Manure is one of the most important sources of essential nutrients in the world of home gardening and small-scale agriculture.
Unfortunately, it has a very noticeable downside in the smell it tends to leave behind. But worry not, because in today’s post, I’m going to tell you exactly what you need to know to get rid of the manure smell in your soil.
The characteristic bad smell of manure is caused by the presence of a variety of organic compounds such as ammonia, methane, nitrogen, and hydrogen sulfide. These compounds and others are produced as the organic matter in the manure decompose and the smell is strongest when fresh. So,
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How Do You Get Rid Of Manure Smell In The Soil?
To get rid of the smell of manure in the soil, try the following:
- Mix the manure well into the soil
- Add carbon-rich materials to your manure such as sawdust
- Water the soil thoroughly
- Use a soil conditioner
- Use a commercial deodorizer
The Smell Of Manure Is Quite Pungent
Manure has a distinct and pungent smell that can be best described as a sour, earthy musk.
The smell of manure can be quite unpleasant, especially when fresh and when used in large quantities. As such, complaints about the smell of manure are extremely common.
Manure from different animals will have differing smells, with horse manure being the least offensive, and cow manure having the most pungent smell. Manure from chicken and pigs is also very pungent and the smell can last a long time.
This is why learning to get rid of the manure smell in your soil can be a game changer.
If you are concerned about the smell your choice of manure is leaving behind in the soil, try the following.
Tips To Get Rid Of The Smell Of Manure In The Soil
Mixing manure well into the soil is an essential step when using manure as a fertilizing agent and as a soil amendment because it evenly distributes important nutrients and improves the structure and moisture retention qualities of your soil.
You should be doing it regardless. However, doing so will also significantly reduce the offensive aroma it tends to leave behind.
- Begin by preparing the area where you will be mixing the soil and the manure. Make sure that you remove any vegetation and debris, and level the ground as much as possible.
- Using a rake or manure spreader, evenly distribute your manure of choice over the soil.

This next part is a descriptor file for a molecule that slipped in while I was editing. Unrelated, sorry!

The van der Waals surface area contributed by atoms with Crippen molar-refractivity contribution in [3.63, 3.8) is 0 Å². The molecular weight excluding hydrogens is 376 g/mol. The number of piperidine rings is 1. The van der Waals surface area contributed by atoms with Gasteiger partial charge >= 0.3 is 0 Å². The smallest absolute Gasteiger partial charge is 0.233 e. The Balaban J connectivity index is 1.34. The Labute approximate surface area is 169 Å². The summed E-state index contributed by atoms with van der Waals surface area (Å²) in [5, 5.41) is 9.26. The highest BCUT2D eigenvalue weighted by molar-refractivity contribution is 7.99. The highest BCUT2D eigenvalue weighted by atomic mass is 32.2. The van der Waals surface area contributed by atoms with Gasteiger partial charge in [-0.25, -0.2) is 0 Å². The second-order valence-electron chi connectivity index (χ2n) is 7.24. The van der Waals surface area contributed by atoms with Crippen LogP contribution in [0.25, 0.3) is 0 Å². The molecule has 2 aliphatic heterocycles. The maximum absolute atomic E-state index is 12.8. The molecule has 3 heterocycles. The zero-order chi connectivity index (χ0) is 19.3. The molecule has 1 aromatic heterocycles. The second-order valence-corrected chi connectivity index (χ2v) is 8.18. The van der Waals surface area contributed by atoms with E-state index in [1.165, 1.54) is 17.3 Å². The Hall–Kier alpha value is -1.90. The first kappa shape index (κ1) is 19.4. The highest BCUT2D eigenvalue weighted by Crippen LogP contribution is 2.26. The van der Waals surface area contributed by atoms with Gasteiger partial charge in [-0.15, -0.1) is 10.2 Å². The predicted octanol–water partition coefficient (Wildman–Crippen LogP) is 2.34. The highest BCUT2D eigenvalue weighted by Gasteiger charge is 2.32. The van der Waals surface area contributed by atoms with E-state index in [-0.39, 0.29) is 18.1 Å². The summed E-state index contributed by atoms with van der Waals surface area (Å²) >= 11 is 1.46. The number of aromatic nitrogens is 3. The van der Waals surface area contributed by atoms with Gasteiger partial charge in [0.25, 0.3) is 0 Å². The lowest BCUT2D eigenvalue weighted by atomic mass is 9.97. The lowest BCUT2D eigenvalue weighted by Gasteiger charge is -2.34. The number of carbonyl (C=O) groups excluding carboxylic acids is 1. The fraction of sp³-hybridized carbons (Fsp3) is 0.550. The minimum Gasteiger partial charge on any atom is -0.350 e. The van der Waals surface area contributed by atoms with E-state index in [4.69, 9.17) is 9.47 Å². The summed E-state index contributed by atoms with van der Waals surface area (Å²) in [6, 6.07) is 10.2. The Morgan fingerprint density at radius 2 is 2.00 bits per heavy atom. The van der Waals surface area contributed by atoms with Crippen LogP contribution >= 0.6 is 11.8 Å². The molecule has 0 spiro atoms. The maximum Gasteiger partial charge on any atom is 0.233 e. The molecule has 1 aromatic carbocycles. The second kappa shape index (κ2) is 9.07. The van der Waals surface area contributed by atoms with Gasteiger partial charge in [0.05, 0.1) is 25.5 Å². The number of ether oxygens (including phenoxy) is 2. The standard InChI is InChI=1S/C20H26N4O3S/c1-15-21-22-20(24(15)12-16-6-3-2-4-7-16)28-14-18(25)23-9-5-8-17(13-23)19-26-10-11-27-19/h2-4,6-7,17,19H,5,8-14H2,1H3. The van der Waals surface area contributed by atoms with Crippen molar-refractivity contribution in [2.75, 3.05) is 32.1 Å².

- Next, use a tiller or garden fork to turn the soil and mix it in the manure.
- Finally, use your rake to level the soil and leave behind an even, smooth surface.
Mix your manure and soil properly or you will end up with a potentially overwhelming and unpleasant smell.
A nifty little trick to get rid of the smell of manure in your soil is to add some carbon-rich materials into your mix.
Carbon-rich materials will help you get rid of the pungent manure smell by speeding up the decomposition of the manure.
You see, the smell of manure is produced mostly by the release of ammonia, methane, and hydrogen sulfide molecules during a decomposition process. If you speed up this process, these gaseous molecules will hang around less and the smell will dissipate much faster.
There are several carbon-rich materials that can be added to manure without affecting its ability to enrich your soil.
- Leaves: an excellent source of carbon, leaves can be added whole or shredded.
- Sawdust: this byproduct of woodworking is another excellent source of carbon for your manure, and sawmills or woodworking shops often just give it away for free.
- Cardboard: shredded cardboard is another excellent source of carbon for your manure. It is biodegradable and very cheap.
- Coffee Grounds: coffee grounds, the type you have left over after brewing some coffee, are rich in carbon and also contain beneficial microorganisms that further boost decomposition in your manure.
Water The Soil Thoroughly
Another very simple trick to help you reduce the smell of manure from your soil is to ensure the soil is properly and thoroughly watered.
Watering the soil thoroughly will help to get rid of the smell of manure by diluting the concentrations of odor-causing ammonia, methane, and hydrogen sulfide in the manure. Any other odor-causing compound will also be diluted.
Using a soil conditioner to get rid of the smell of manure in the soil is a very simple process.
The very first thing you need to do is to spread your chosen soil conditioner over the area where the soil most stinks of manure. The amount of soil conditioner you will need will depend on the size of the area you wish to treat as well as the intensity of the smell.
Next, use a rake or similar tool to mix the conditioner into the soil, this will allow the condition to do its intended job as well as reach deep into the soil, making it a more effective deodorizer.
After the conditioner has been properly mixed into the soil you must water the surface, as this will work to further “activate” the conditioner product.
Don’t be disappointed if you need to apply soil conditioner to your manure more than once. As always, when using a commercial product it is important that you follow the manufacturer’s instructions well to get the most out of the product.
If soil conditioner is not readily available, consider getting yourself some yard odor remover such as this wonderful Natural Yard Odor Remover Deodorizer from Smelleze (on Amazon).
Final Thoughts On Removing Manure Odor
Removing the smell of manure can be done easily enough by following the tips above. Properly mixing and watering the fertilizer, and using commercial products such as a soil conditioner or soil deodorizer can significantly reduce the strong odor like manure and improve your quality of life as you undertake gardening and agricultural work.
Last update on 2024-02-20 at 14:06 / Affiliate links / Images from Amazon Product Advertising API